It’s become a three-way leadership race, with two new candidates declaring bids for the mayoral seat Wednesday.
First-term Nanaimo city councillor Bill McKay and local businessman Roger McKinnon announced they will be seeking Nanaimo’s top leadership job this November. They join Brunie Brunie, who has been without a challenger since Coun. Bill Bestwick bowed out of the race in August.
During their announcements, the two candidates outlined interests in seeing Nanaimo become more business friendly, having council create a vision and teamwork. But they differed when it came to how they view the operation of the city and top tasks ahead.
McKay says he’s been working toward the mayoral seat for seven years, understands how government works and isn’t afraid to lead a team. He also says he comes with a practical business point of view, but understands the city isn’t a business.
For example, decisions like installing building accessibility ramps or audible indicators on crosswalks may not have a return on investment that a business would look at, but there’s a case for the community.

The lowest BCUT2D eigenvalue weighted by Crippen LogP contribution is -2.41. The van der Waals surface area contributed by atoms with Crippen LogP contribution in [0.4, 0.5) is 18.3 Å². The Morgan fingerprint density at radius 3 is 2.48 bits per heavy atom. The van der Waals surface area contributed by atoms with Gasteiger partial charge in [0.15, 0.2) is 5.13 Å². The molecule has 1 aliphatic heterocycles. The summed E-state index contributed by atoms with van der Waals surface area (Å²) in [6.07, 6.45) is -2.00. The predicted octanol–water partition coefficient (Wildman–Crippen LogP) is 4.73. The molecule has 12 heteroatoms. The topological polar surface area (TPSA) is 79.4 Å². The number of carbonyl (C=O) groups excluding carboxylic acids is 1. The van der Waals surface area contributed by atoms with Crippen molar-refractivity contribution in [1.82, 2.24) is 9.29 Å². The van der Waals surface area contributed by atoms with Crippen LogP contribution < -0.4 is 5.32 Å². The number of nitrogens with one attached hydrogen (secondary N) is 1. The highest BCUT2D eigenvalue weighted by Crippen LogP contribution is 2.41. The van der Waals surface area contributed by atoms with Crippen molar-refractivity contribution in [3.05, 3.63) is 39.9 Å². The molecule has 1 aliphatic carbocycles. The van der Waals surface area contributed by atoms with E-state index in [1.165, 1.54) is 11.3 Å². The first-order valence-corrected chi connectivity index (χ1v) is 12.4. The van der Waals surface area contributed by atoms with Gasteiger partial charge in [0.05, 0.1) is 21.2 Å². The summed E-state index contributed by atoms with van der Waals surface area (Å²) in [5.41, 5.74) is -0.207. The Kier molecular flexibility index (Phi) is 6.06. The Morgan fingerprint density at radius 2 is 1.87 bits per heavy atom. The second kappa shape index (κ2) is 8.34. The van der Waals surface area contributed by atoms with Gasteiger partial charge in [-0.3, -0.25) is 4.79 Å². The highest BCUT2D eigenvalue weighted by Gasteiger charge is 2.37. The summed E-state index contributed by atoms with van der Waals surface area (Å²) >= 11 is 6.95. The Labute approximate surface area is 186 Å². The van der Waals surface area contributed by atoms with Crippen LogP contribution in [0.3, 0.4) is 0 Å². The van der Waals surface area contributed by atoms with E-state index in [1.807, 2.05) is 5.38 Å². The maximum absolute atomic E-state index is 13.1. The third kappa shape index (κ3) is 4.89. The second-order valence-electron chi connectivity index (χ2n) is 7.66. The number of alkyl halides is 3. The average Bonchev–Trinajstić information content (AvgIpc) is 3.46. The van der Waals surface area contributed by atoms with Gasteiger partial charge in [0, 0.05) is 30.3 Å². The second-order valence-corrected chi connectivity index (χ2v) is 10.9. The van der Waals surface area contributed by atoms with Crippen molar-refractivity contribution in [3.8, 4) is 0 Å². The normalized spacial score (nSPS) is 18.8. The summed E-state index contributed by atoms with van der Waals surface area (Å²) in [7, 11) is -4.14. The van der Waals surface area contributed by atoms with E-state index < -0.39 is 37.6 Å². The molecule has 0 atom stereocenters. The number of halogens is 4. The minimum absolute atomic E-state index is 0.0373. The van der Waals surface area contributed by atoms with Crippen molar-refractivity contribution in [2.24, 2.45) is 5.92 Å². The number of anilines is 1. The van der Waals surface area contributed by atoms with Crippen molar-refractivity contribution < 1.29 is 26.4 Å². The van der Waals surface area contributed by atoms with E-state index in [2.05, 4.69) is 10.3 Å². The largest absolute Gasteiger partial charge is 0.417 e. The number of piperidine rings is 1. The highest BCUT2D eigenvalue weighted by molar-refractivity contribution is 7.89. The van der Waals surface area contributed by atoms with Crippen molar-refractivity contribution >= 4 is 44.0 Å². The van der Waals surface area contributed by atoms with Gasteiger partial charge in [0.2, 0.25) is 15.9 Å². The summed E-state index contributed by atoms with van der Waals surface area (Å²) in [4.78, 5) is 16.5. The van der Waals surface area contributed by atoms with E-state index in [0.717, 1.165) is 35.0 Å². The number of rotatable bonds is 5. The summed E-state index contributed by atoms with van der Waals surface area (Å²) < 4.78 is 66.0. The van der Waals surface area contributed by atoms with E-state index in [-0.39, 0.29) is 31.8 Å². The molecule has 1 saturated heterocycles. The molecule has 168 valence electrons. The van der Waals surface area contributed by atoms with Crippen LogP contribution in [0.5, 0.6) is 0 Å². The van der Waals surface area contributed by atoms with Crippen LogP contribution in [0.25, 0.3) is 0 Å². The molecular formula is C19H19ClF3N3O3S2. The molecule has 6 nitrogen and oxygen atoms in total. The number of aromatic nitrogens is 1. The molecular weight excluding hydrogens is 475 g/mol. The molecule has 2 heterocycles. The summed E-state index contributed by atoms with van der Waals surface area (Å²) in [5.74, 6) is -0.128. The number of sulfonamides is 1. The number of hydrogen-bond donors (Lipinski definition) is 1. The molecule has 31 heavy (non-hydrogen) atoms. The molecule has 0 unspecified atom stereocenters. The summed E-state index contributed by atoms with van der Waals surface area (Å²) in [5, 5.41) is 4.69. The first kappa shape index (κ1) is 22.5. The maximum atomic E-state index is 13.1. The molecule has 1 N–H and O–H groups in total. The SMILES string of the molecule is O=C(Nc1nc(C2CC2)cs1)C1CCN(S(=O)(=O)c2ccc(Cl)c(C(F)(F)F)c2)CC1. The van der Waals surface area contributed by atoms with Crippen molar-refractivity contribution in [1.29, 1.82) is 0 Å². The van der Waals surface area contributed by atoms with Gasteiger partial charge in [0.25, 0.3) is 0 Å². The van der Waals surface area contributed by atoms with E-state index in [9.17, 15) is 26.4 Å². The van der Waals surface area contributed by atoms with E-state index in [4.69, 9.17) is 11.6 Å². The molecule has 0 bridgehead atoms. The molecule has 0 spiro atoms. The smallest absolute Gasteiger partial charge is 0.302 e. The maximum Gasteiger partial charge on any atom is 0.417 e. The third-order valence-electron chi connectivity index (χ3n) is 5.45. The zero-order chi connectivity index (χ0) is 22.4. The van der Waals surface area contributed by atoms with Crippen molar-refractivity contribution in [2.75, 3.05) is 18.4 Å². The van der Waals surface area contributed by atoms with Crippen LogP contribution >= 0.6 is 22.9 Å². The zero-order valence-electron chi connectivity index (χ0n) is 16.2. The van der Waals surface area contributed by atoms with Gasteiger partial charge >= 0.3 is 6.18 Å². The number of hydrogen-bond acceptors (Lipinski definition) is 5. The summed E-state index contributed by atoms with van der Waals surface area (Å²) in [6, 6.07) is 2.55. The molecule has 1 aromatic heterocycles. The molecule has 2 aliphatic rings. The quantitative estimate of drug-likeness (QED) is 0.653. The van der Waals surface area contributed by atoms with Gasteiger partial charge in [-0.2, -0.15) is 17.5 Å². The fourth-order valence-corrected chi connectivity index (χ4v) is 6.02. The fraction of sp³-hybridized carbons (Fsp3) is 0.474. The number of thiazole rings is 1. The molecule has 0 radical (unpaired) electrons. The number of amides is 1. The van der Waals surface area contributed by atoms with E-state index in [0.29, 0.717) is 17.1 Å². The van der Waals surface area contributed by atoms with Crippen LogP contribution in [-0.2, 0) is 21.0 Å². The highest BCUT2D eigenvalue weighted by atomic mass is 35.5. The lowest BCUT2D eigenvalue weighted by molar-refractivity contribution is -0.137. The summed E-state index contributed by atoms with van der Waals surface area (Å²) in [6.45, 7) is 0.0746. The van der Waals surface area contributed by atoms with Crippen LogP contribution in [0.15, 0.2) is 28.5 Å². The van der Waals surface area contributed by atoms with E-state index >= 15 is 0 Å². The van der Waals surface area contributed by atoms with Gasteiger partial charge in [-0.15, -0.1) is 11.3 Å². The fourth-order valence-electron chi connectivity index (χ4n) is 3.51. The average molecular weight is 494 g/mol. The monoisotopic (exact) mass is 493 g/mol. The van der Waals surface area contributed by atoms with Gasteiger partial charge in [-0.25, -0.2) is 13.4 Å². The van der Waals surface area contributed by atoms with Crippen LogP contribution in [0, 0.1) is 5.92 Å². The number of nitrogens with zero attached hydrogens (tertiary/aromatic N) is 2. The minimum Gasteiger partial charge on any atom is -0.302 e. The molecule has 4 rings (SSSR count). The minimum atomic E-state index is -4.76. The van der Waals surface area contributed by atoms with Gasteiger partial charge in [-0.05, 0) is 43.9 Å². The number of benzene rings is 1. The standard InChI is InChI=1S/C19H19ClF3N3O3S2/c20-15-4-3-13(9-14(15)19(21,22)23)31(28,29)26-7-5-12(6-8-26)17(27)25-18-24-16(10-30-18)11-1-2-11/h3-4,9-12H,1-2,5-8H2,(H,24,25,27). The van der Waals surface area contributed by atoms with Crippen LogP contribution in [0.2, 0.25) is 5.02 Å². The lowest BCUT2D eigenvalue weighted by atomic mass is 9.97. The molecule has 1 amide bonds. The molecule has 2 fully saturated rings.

The first-time mayoral candidate said if elected, he’d like to see a program and services review. He is also interested in making social housing a priority, and plans to campaign on issues of efficiency, imagination, focus and co-operation.
McKinnon, who is returning to the race after losing to Mayor John Ruttan in the last election, says the municipality is the biggest business in Nanaimo and has to be run like one, although he says social issues must also be considered.
McKinnon says his first job will be looking at financial budgets and where the city is at. He also proposes to freeze property taxes for two years and look at job creation.
“We just need a change,” he said, for his reason for returning to the race.
McKinnon is an owner of the Old House Village Hotel and Spa in Courtenay, past chairman of Big Brothers Big Sisters of Central Vancouver Island and a founding member of Vancouver Island University Foundation.
McKay was operations manager at the Nanaimo Harbour
Lynx Corporation and the general manager of SignAge. He has been the biggest spender on council since 2011, according to financial records.
But McKay says the majority of expenses are tied into conferences and he argues he’s probably learned the most.
“You have to take the day off and go outside the boundaries of your community sometime to determine where you are going to go … what the best practices are of other communities,” he said.
Brunie, the only other mayoral contender, has had her name on the ballot in several provincial and municipal elections. She says if elected, she’ll look at a tree-cutting moratorium on developments and make Nanaimo a skateboarding capital.
The nomination period officially opens Sept. 29 and closes Oct. 10. Residents will vote for City of Nanaimo mayor and council on Nov. 15.